The things that made me realize that art was something that I wanted to pursue as a career was; when I discovered the creative process and mindfulness that went into designing something, the friendly community of artists that exists, and all the different avenues that are possible within the creative field.
As a Malaysian who grew up in different cultural environments, how has your cultural background influenced the art that you make?
Growing up in Malaysia, I think I took my surrounding environment for granted.
It wasn’t until I moved here to the U.S. for art school that I began to appreciate the diversity and cultures that I was surrounded by back home.
Kuala Lumpur is a diverse multicultural hub similar to L.A. With three major ethnic groups consisting of the; Chinese, Malay and Indians, as well as other immigrants, I was surrounded by so many different cultures, religions, art, and food.
In retrospect I feel very lucky to have grown up in an environment that has helped me keep an open mind when meeting new people, and taught me how to appreciate the various cultures that exist in the world.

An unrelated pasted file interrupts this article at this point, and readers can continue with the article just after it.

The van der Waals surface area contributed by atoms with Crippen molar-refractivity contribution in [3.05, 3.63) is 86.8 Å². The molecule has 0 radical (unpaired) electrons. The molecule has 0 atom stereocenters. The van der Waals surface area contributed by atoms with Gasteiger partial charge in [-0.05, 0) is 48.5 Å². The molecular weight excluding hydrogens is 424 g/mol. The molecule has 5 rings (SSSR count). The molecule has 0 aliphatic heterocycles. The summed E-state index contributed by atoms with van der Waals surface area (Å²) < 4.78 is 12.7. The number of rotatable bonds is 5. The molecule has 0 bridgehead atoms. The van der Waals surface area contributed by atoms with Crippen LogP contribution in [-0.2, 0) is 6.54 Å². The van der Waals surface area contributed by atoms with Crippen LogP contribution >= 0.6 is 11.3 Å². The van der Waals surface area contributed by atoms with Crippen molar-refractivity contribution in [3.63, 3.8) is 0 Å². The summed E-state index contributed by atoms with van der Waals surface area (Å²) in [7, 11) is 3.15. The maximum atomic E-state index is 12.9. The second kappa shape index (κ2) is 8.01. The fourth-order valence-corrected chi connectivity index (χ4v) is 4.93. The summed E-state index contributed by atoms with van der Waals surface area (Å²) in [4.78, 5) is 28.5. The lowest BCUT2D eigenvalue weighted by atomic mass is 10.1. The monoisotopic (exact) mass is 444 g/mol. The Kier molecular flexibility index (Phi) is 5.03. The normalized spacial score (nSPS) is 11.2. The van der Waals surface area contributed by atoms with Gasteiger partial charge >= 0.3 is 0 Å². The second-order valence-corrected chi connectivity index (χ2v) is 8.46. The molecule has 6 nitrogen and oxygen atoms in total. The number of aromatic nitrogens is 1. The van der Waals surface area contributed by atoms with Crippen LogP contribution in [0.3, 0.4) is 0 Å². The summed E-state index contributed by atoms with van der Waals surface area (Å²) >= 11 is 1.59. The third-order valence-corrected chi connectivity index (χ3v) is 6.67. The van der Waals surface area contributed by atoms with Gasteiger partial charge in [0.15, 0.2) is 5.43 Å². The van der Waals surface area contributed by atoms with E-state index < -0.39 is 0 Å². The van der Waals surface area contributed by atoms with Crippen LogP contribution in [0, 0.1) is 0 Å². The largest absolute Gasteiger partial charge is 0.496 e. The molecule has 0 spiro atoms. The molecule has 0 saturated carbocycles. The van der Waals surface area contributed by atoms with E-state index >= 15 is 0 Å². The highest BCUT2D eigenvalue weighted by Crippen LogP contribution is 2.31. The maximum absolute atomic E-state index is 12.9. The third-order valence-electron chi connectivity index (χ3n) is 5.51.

I think that my cultural background has granted me a deeper understanding of how certain cultures think, and in return, has made me more conscious of the subtle details when it comes to designing something specific.
Ultimately I believe that it has affected my style, as well as the way that I think and do research when creating new work.
Can you tell us about your educational background? What difficulties did you face while studying art?
I majored in Engineering for quite a while before ultimately deciding to pursue art instead.
My first formal art education began at The One Academy in Selangor, Malaysia.
I studied there for a little over a year and a half and learned the different traditional skills such as watercolor painting, figure drawing, portrait drawing and landscape sketching. Shortly after, I furthered my education to ArtCenter College of Design in Pasadena where I would major in Illustration.
ArtCenter was the most challenging, yet fun part of my college experience. The difficulties that I faced were mostly the workload, the demand in quality of work, and the lack of time to do anything else but work.
Do you believe that a degree is important to become a professional artist? Or can someone study on their own using online resources?